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Gary Bettman says 'no evidence yet' that playing hockey causes brain damage

The NHL commissioner denied any link between his sport and CTE.

Kirby Lee-USA TODAY Sports

NHL commissioner Gary Bettman visited Game 3 between the Chicago Blackhawks and Anaheim Ducks on Thursday, and took time during the first intermission to subtly deny that playing hockey could lead to brain damage.

Concussions and the effects they have on an athlete's brain is an important topic in the sports realm these days. The NHL has spent the last few years addressing hits that target players' heads, but Bettman was asked on Thursday about the topic nonetheless.

CTE stands for Chronic Traumatic Encephalopathy, a degenerative brain disease that has been found in over 50 deceased former NFL players. The NFL was recently sued by over 4,500 former players who alleged the league had concealed a link between playing football and brain damage. That case was settled for $765 million. The NHL is mired in a similar lawsuit filed by 29 players in February.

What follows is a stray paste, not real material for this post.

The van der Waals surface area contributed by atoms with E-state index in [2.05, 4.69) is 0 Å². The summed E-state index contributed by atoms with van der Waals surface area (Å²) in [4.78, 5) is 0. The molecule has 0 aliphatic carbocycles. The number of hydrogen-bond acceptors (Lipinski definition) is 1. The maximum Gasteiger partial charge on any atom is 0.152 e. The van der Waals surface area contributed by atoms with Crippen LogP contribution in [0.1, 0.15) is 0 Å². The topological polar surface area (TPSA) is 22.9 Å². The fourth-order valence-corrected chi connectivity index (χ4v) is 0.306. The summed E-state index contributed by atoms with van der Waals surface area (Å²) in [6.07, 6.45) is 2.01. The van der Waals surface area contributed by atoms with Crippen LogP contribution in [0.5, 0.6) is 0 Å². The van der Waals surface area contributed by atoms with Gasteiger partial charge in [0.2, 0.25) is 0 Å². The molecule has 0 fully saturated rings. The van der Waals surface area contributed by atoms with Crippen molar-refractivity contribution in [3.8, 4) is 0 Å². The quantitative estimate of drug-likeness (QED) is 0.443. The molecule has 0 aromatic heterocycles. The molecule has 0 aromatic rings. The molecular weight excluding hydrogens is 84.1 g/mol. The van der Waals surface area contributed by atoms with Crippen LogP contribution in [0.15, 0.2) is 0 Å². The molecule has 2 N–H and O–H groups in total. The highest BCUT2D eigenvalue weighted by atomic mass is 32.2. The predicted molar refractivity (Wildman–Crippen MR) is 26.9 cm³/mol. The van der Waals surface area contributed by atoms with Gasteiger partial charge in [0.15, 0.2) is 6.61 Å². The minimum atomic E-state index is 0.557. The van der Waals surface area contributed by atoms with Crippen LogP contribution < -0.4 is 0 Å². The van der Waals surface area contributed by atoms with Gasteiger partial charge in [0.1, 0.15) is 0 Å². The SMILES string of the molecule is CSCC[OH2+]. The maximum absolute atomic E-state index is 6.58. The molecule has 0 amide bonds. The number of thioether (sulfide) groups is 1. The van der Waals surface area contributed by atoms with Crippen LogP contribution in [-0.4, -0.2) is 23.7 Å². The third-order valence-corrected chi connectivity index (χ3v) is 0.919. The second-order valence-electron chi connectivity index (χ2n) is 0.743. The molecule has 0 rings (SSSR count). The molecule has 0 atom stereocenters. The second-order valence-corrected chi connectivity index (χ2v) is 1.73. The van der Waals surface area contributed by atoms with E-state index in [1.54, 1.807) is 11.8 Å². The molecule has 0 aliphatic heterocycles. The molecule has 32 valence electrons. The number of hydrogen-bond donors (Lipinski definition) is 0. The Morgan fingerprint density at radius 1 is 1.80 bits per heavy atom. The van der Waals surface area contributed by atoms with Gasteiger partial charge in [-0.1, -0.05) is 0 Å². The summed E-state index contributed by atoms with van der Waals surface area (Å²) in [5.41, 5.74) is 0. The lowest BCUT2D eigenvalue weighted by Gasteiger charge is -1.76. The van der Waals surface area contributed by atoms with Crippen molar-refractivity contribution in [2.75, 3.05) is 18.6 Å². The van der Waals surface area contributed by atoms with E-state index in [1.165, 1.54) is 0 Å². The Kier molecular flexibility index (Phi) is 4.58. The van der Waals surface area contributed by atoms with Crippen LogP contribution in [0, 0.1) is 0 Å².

Meanwhile, at least one report from the Journal of Neuropathology & Experimental Neurology in 2009 concluded that CTE in athletes could be "entirely prevented" if teams followed proper guidelines for return to play after a concussion.

So on one hand, you can understand Bettman's insistence on denying any link between his league's sport and CTE. On the other, it's not exactly a reassuring thing to hear from the man who can wield the power to make players feel safer on the ice.